“Six days shall work be done, but on the seventh day is a Sabbath of solemn rest, a holy convocation. You shall do no work. It is a Sabbath to the Lord in all your dwelling places.” Leviticus 23:3
Growing up surrounded by the dense woods and rolling cornfields of Knox County, Illinois, I learned to rest on the seventh day of our family’s week, Sunday.
The morning on this day, of course, was always all about going to church. This meant shining shoes the night before, baths, and ironing clean shirts. We were getting ready for the next day where, after the drive into town, my brothers and I would pour through the crowded church hallways of friends and neighbors to sit in not-so solemn rooms. If we were in the right spot, the sunlight would spill through the stained glass windows and burn into our necks to remind us of what we were missing outside. It was an intense start to the day.
But after church, we rested.
A family meal at noon was often pot roast with mashed potatoes and peas or corn, hot rolls, lettuce salad with mayonnaise dressing. (How did mom get everything the same temperature all at once?) Newspapers, the comics, and, if the weather was right, football in the empty lot next-door followed. Most of us dozed later in the day. My parents read books. My dad smoked his pipe. All of this appeared and had the deep feeling of being predictable, effortless, unintentional and unplanned: on Sundays our house was quiet with the serious business of resting.
I don’t remember ever getting or making a phone call on a Sunday afternoon when I was a boy so many years ago. I miss that rhthym of resting.
In the verse above, the Lord clarifies the idea of the sabbath. This was new: for the first time, a people, no matter where they were living, would rest one day out of seven. Why?
We must believe that when our Heavenly Father established this, six-on, one-off, rhythm, He knew what He was doing. I have to think that He knew we would be a focused people, energetic, purposeful, productive, driven, creative, powerful, and most of all, willing to work hard, a lot. And He must have known that in all our self-centered busyness (and even in our service for others?) we would find it uncomfortably easy to forget…Him. I think He knew that over time, without an intervention, we would start to believe that life, itself, really does come from the toil of our hands, that our plans succeed because we worry through the details, that other people approve of us because we consistently meet their expectations, that the whole sum of our effort works marvelously together to make…life…happen.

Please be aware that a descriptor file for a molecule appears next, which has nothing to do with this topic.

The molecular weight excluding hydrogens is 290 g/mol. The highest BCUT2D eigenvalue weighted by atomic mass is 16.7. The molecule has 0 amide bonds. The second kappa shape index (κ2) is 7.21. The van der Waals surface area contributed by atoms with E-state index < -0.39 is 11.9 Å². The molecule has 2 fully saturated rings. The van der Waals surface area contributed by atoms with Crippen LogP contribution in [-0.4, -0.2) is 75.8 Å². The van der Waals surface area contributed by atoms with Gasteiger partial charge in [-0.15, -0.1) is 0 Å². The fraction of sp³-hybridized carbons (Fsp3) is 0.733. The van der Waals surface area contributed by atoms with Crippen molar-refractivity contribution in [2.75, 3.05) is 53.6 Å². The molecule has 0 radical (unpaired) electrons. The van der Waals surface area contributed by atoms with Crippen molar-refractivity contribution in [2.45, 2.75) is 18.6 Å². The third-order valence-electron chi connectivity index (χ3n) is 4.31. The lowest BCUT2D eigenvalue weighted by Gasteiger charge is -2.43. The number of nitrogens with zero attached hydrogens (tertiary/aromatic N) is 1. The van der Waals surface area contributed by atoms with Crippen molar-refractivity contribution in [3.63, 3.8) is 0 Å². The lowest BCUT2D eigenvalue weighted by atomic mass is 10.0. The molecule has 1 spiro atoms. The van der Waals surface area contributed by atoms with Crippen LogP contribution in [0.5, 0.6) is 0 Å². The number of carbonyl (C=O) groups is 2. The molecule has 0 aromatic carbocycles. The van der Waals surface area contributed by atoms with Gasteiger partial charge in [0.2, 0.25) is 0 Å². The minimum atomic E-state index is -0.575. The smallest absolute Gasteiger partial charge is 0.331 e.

It doesn’t. If it did, life on this planet would be grand, indeed. What we see, at best, is a sad monument to a people who are reaching, trying very hard to stick another finger in a quickly breaching dam. Time and our options have run out.
We need the words of Jesus:
“Come to me, all who labor and are heavy laden, and I will give you rest. Take my yoke upon you, and learn from me, for I am gentle and lowly in heart, and you will find rest for your souls. For my yoke is easy, and my burden is light.” Matthew 11:28-30
God is teaching me that the rhythm of resting is truly broad and goes beyond one day in seven. He wants me to know Him, to trust Him every day, and in this trusting there is Sabbath rest.
What does your rhythm of rest look like? Where is God asking you to trust Him as a pathway to Sabbath?
SMOOTHSTONE: Our Sabbath rest is found in trusting God every day.